Connecticut: Lawmakers Vote To Decriminalize Adult Marijuana Possession

  • by Paul Armentano, NORML Deputy Director June 7, 2011

    Connecticut lawmakers moments ago voted 90 to 57 in favor of Senate Bill 1014, decriminalizing the possession of small amounts of cannabis for personal use by adults. Senate lawmakers had narrowly approved an amended version of the measure on Saturday; House lawmakers concurred with the Senate today, sending the measure to Democrat Gov. Dannel Malloy — who will sign it into law.

    As amended, SB 1014 reduces the penalties for the adult possession of up to one-half ounce of marijuana from a criminal misdemeanor (punishable by one year in jail and a $1,000 fine) to a non-criminal infraction, punishable by a fine, no jail time, and no criminal record. (This measure would similarly reduce penalties on the possession of marijuana paraphernalia.)

    Once signed into law, Connecticut will become the fourteenth state to replace criminal sanctions and arrest for minor marijuana possession with largely non-criminal sanctions. (Seven states pose no criminal sanctions for cannabis possession; six states have eliminated the potential for jail terms for first offenses, but still classify the offense as a misdemeanor or minor misdemeanor.)

    Connecticut is only the second state to enact decriminalization legislatively in the past decade. (Massachusetts enacted a similar law via ballot initiative in 2009.)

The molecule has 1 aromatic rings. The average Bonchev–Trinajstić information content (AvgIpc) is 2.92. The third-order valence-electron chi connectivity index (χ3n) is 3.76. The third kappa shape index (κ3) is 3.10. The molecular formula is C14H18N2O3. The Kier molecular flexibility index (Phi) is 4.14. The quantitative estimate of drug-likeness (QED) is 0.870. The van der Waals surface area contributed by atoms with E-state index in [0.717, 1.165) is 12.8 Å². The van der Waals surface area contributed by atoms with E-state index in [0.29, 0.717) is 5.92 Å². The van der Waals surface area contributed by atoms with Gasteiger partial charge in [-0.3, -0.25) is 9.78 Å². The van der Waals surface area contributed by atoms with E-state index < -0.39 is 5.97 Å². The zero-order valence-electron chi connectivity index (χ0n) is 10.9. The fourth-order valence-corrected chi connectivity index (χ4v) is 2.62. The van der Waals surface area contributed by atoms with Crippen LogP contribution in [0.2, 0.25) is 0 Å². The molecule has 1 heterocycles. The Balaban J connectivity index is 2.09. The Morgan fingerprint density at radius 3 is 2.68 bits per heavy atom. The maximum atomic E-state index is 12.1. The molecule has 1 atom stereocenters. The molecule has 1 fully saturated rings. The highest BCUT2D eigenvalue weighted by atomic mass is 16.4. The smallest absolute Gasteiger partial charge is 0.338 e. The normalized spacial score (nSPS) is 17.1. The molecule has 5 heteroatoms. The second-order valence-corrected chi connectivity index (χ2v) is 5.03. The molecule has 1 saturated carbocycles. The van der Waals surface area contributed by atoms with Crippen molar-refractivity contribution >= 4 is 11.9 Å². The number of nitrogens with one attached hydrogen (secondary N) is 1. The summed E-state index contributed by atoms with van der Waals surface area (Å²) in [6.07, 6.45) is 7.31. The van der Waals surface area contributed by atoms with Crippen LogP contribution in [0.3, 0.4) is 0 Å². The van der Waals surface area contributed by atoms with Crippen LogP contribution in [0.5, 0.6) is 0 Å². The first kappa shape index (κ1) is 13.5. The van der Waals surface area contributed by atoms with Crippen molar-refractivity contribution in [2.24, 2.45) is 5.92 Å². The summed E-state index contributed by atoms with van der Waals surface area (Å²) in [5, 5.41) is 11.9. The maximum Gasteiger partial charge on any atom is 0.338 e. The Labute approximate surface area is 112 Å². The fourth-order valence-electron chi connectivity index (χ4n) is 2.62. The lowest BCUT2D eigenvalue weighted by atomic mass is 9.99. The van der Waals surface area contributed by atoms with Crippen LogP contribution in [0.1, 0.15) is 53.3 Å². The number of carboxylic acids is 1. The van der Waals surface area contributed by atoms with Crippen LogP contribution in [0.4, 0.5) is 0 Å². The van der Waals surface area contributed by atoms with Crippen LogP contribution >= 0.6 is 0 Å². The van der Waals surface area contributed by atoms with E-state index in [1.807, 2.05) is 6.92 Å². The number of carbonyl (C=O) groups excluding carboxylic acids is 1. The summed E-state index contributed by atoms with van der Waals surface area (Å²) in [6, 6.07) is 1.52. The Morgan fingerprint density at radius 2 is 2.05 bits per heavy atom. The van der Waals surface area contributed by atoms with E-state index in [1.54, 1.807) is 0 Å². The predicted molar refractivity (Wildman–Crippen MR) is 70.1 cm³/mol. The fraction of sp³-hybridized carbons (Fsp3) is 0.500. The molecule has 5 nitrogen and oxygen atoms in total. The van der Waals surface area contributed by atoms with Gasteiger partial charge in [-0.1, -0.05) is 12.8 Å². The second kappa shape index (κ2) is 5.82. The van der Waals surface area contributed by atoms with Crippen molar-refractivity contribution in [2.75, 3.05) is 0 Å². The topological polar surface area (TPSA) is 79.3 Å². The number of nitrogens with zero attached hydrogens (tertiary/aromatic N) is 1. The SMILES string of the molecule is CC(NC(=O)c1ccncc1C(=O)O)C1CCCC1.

NORML supporters, and Connecticut NORML’s regional organizer and state lobbyist Erik Williams, played a significant role in sheparding this legislation through the State House — generating thousands of phone calls and e-mails to lawmakers at a time when political experts were alleging that the measure lacked the political will for passage. Below is a message from Erik Williams:

    Dear CT NORML Friends and Supporters,

    We did it! Moments ago, the Connecticut House of Representatives passed SB 1014, Decriminalizing Small Amounts of Marijuana. The Governor has pledged to sign the bill into law.

    Thank you for all of your hard work in making this a reality. Connecticut has taken a first step in addressing the outdated and unworkable War on Drugs, which costs taxpayers $billions every year and ruins individual lives and devastates communities.

    While this is clearly a victory for CT NORML and the State of Connecticut, it is bittersweet as the Medical Marijuana bill has yet to be brought for a vote in the Senate. If it were to be brought for a vote, it would easily pass with both Republicans and Democrats supporting the measure. I pledge right now to all of you who have fought so hard with me for the legalization of medical marijuana that I will not give up until nobody stands in the way of you and your doctor making medical decisions. I will not give up until compassion is the main driver of public policy replacing political posturing, demagoguery and fear. I will not stop working until medical marijuana is legalized and I ask you to continue to fight by my side.